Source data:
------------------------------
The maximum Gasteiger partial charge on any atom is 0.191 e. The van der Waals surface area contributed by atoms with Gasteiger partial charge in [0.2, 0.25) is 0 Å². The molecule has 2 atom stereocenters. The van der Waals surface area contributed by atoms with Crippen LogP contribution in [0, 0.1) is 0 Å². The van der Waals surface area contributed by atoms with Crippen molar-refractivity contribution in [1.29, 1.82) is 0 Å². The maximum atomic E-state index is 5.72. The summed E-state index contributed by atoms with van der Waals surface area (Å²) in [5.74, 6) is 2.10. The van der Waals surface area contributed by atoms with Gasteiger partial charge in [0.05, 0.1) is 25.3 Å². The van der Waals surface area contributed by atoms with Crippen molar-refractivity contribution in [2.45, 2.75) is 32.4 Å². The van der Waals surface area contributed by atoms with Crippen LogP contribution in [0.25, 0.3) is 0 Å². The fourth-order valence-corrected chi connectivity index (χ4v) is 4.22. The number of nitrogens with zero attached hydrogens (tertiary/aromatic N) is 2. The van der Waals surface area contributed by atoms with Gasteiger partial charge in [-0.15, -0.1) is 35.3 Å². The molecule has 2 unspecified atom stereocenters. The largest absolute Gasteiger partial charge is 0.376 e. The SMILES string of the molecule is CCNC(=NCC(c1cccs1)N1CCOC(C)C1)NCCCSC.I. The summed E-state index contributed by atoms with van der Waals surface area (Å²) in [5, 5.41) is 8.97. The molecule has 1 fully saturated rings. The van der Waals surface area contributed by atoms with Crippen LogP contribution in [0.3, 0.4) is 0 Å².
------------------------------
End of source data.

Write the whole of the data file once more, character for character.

The maximum Gasteiger partial charge on any atom is 0.191 e. The van der Waals surface area contributed by atoms with Gasteiger partial charge in [0.2, 0.25) is 0 Å². The molecule has 2 atom stereocenters. The van der Waals surface area contributed by atoms with Crippen LogP contribution in [0, 0.1) is 0 Å². The van der Waals surface area contributed by atoms with Crippen molar-refractivity contribution in [1.29, 1.82) is 0 Å². The maximum atomic E-state index is 5.72. The summed E-state index contributed by atoms with van der Waals surface area (Å²) in [5.74, 6) is 2.10. The van der Waals surface area contributed by atoms with Gasteiger partial charge in [0.05, 0.1) is 25.3 Å². The van der Waals surface area contributed by atoms with Crippen molar-refractivity contribution in [2.45, 2.75) is 32.4 Å². The van der Waals surface area contributed by atoms with Crippen LogP contribution in [0.25, 0.3) is 0 Å². The fourth-order valence-corrected chi connectivity index (χ4v) is 4.22. The number of nitrogens with zero attached hydrogens (tertiary/aromatic N) is 2. The van der Waals surface area contributed by atoms with Gasteiger partial charge in [-0.15, -0.1) is 35.3 Å². The molecule has 2 unspecified atom stereocenters. The largest absolute Gasteiger partial charge is 0.376 e. The SMILES string of the molecule is CCNC(=NCC(c1cccs1)N1CCOC(C)C1)NCCCSC.I. The summed E-state index contributed by atoms with van der Waals surface area (Å²) in [5, 5.41) is 8.97. The molecule has 1 fully saturated rings. The van der Waals surface area contributed by atoms with Crippen LogP contribution in [0.3, 0.4) is 0 Å².